Gaspar Cassadó i Moreu (5 October 1897 – 24 December 1966) was a Spanish cellist and composer of the early 20th century. He was born in Barcelona to a church musician father, Joaquim Cassadó, and began taking cello lessons at age seven. When he was nine, he played in a recital where Pablo Casals was in the audience; Casals immediately offered to teach him. The city of Barcelona awarded him a scholarship so that he could study with Casals in Paris.
The personal papers of Cassadó's father are preserved in the Biblioteca de Catalunya. Gaspar's own papers, along with those of his wife, the pianist Chieko Hara, are preserved at the Tamagawa University Museum of Education.
On the invitation of his great friend Alicia de Larrocha, with whom he had a cello-piano duo (touring extensively with him from 1956-58), Gaspar Cassado played concerts and led frequent classes at Academia Marshall in Barcelona. The Professor of Cello chair at Academia Marshall is named after Gaspar Cassado and held since 2018 by Professor Jacob Shaw.
|You may hear Gaspar Cassado performing Johannes Brahms's Piano Trio No. 2 in C major, Op. 87 with the pianist Myra Hess and violinist Jelly D'Arani in 1935 Here on archive.org|
Cassadó's many transcriptions are listed below his original works.
- Cello Concerto in D minor (1926)
- This piece, like the Suite for Cello Solo, is influenced by Spanish and Oriental folk music, and Impressionism. Cassadó studied composition with Maurice Ravel, and a Ravel-influenced "carnival music" appears in the second theme of the first movement. The second movement is a theme and variations which leads directly to a pentatonic Rondo.
Solo cello worksEdit
- The Suite, like the Cello Concerto and the Piano Trio, came from one Cassadó's most prolific periods, in the mid-1920s. It consists of three dance movements: Preludio-Fantasia (a Zarabanda); Sardana; and Intermezzo e Danza Finale (a Jota). The first movement includes quotations from Zoltán Kodály's Sonata for Cello Solo, Op. 8, and the famous flute solo from Maurice Ravel's ballet Daphnis et Chloé. The sardana of the second movement is a traditional dance from Catalonia.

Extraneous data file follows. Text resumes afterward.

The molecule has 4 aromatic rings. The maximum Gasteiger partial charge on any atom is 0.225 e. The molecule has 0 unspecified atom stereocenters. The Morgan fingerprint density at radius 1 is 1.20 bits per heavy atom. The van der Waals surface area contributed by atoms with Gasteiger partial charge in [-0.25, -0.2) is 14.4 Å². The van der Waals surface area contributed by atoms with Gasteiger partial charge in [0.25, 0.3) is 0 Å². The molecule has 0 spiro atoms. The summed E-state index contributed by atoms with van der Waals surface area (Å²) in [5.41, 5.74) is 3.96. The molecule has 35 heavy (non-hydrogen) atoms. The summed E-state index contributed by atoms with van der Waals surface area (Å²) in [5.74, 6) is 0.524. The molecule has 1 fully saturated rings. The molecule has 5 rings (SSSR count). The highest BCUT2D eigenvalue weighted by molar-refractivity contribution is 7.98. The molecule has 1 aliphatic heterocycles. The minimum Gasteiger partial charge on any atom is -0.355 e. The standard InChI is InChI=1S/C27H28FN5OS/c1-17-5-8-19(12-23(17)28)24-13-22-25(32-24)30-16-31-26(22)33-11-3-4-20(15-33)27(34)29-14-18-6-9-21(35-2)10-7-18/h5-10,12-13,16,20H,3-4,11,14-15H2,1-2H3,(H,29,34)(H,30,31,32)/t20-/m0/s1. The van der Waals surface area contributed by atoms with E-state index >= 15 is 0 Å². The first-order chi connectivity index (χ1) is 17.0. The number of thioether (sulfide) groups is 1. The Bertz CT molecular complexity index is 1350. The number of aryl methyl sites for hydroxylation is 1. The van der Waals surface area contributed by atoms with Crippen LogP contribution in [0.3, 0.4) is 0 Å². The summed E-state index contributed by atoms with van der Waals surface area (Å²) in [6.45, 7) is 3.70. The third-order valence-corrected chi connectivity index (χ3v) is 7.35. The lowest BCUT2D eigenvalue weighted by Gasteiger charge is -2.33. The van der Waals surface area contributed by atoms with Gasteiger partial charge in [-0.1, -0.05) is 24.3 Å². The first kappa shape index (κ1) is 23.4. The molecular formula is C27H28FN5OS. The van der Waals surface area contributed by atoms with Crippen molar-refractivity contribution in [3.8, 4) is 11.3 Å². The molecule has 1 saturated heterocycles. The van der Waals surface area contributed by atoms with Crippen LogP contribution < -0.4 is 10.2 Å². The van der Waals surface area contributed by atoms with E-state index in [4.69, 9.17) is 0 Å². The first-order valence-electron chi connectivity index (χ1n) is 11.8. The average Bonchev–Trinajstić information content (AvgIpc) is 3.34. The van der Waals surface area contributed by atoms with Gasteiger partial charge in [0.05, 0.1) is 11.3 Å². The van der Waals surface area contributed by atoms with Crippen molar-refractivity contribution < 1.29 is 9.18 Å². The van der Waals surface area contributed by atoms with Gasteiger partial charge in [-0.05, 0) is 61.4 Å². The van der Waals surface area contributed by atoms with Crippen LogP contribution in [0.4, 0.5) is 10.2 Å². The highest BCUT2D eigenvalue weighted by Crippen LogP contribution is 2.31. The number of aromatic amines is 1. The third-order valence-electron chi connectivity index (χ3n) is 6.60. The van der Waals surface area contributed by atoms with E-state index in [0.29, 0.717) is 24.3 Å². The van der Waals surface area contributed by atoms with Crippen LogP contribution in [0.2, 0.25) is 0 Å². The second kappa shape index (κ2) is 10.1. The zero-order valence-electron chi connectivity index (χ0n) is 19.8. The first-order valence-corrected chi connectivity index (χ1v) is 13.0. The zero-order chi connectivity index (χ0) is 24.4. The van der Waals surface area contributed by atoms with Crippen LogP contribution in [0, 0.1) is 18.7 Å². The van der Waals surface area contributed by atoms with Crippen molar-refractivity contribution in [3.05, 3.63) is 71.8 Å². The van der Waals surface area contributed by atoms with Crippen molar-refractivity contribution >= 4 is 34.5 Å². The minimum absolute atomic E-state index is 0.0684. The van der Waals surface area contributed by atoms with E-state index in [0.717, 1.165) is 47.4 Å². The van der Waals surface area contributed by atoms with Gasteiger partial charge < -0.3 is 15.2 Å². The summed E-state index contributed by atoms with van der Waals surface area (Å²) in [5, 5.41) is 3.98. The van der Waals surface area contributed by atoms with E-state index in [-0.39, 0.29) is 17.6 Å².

- Fugue in the Style of Handel
Solo guitar worksEdit
- Canción de Leonardo
- Dos Cantos Populares Finlandeses (Two Finnish Folk Songs)
- Leyenda Catalana
- Préambulo y Sardana
- Sardana Chigiana
Works for cello and pianoEdit
- Allegretto Grazioso "After Schubert"
- Archares 1954
- Danse du diable vert (Dance of the Green Devil) for violin or cello 1926
- La Pendule, la Fileuse et le Galant 1925
- Lamento de Boabdil 1931
- Minuetto "After Paderewski"
- Morgenlied 1957
- Partita 1935
- Pastorale "After Couperin"
- Rapsodia del Sur
- Requiebros 1934
- Serenade 1925
- Sonata in A minor 1925
- Sonata nello stile antico spagnuolo (Sonata in an "Old Spanish Style") 1925
- Toccata "After Frescobaldi" 1925
- Piano Trio in C major 1926/1929
- String Quartet No. 1 in F minor 1929
- String Quartet No. 2 in G major 1930
- String Quartet No. 3 in C minor 1933
- Cello Concerto in F major, based on Carl Philipp Emanuel Bach's Concerto No. 3 in A major, Wq. 172
- Cello Concerto in D major, based on Mozart's Horn Concerto No. 3 in E flat major, K. 447